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Availability of the New 11th Edition of the ACS Specifications and Procedures for Reagent Chemicals

In June of 2016, the 11th edition of the American Chemical Society’s book of Reagent  Chemicals was officially published, which was the culmination of 7 years work for twenty-five dedicated analytical chemists and their affiliated organizations who volunteer their time and resources by serving on this ACS committee. This new compendium  reflects new methodology, updated procedures and more stringent specifications with regard to chemical reagents used for analytical testing purposes. The front cover of the book is shown below. The book is available as both a hard copy and an on-line electronic version. For more information about the online version, please click on the book cover below:

Summary of 11th edition of the ACS book of Reagent Chemicals

The process of updating procedures and setting new specifications is a time-consuming process and can sometimes take years to complete. By carrying out various testing protocols including sample preparation and spike recovery procedures, it ensures that new methods are rugged, robust and will stand up to scrutiny, wherever the book is used around the world. Many standards organizations and federal agencies that set guidelines, specifications and/or analytical testing methods—including the United States Pharmacopeia (USP)  and the U.S. Environmental Protection Agency (EPA) —require the use of ACS grade reagent chemicals in many of their test procedures. For that reason, it has become the “de facto” reference book worldwide for the chemicals used in high-purity laboratory applications.

What is a Reagent Chemical?

The specifications in this book are intended to serve for reagent chemicals and standard-grade reference materials to be used in precise analytical work of a general nature. The term “reagent-grade chemical” implies that it is a substance of sufficient purity to be used in most chemical analyses or reactions. Standard-grade reference materials are suitable for preparation of analytical standards used for a variety of applications, including instrument calibration, quality control, analyte identification, method performance, and other applications requiring high-purity materials. It is recognized that there may be special uses for reagents and standard-grade reference materials, which may need to conform to more rigorous specifications. Therefore, where necessary, some of the specifications include requirements and tests for certain specialized uses. However, it is impossible to include specifications for all such uses, and thus, there may be occasions when it will be necessary for the analyst to further purify reagents known to have special purity requirements for certain uses.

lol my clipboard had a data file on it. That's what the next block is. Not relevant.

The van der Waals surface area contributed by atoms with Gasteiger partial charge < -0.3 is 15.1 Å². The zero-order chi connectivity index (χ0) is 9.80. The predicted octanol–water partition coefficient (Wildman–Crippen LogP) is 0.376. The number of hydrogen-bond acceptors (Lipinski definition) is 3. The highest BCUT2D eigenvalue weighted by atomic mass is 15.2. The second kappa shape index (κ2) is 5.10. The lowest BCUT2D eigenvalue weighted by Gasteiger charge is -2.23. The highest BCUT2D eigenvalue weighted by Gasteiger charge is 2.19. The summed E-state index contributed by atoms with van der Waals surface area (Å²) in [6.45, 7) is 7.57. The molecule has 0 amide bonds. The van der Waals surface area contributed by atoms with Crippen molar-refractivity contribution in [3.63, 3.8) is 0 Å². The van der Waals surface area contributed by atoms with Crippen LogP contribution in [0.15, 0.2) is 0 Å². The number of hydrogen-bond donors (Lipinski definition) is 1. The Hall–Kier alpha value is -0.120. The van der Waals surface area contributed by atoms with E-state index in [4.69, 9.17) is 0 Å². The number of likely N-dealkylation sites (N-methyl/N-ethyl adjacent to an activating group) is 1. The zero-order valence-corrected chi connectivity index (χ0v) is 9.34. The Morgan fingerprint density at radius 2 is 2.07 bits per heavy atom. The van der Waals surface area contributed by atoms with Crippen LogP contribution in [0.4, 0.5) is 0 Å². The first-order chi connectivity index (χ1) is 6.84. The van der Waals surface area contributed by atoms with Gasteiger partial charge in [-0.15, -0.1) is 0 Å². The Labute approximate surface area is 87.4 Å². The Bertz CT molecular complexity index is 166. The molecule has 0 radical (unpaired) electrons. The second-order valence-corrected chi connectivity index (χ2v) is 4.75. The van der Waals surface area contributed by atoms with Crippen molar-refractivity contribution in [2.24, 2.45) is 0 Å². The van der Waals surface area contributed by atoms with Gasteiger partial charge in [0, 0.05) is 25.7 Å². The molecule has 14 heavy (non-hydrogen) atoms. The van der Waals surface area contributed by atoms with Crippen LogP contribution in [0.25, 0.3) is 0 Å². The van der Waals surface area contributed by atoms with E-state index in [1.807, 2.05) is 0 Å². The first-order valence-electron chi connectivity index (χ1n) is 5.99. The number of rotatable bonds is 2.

What's in the Eleventh Edition

With the publication of the 11th edition, some of the many highlights include all the additional “supplements” posted online since the publication of the 10th edition in 2009, removal of some obsolete test methods, clearer instructions for many of the existing ones, and also the introduction of many new methods. Overall, the safety, accuracy, and ease of use in specifications for approximately 70 of the 430 listed reagents have been improved, and seven new reagents have been added. While there are numerous minor changes, such as incorporation of the2011 International Union of Pure and Applied Chemistry (IUPAC), including the recalculation and redefinition of some atomic weights. In particular, there are several changes and additions worth noting:

·         The old heavy metal, sulfide precipitation test method is still valid, but has been replaced with inductively coupled plasma–optical emission spectroscopy                    (ICP–OES) for over 50 reagent chemicals.

·        The use of inductively coupled plasma–mass spectroscopy (ICP-MS) is highly recommended for analyzing many of the ultra-high purity acids and chemicals.

        The replacement of atomic absorption (AA) with plasma-based techniques, as long as method validation is carried out.

        The replacement of polarography for measuring carbonyl impurities with gas chromatography–mass spectrometry (GC–MS)

        New methodologies introduced for the first time include liquid chromatography– mass spectrometry (LC–MS) and headspace gas chromatography (HS-GC)         

        The continuation of green chemistry initiative, which incorporates fewer toxic chemicals in existing test methodologies.

For more information about the contents of the book, please check out the following article published in Spectroscopy magazine:

To learn more about the online version and/or to place an order for the book please click on the image below:

Cover for 

Reagent Chemicals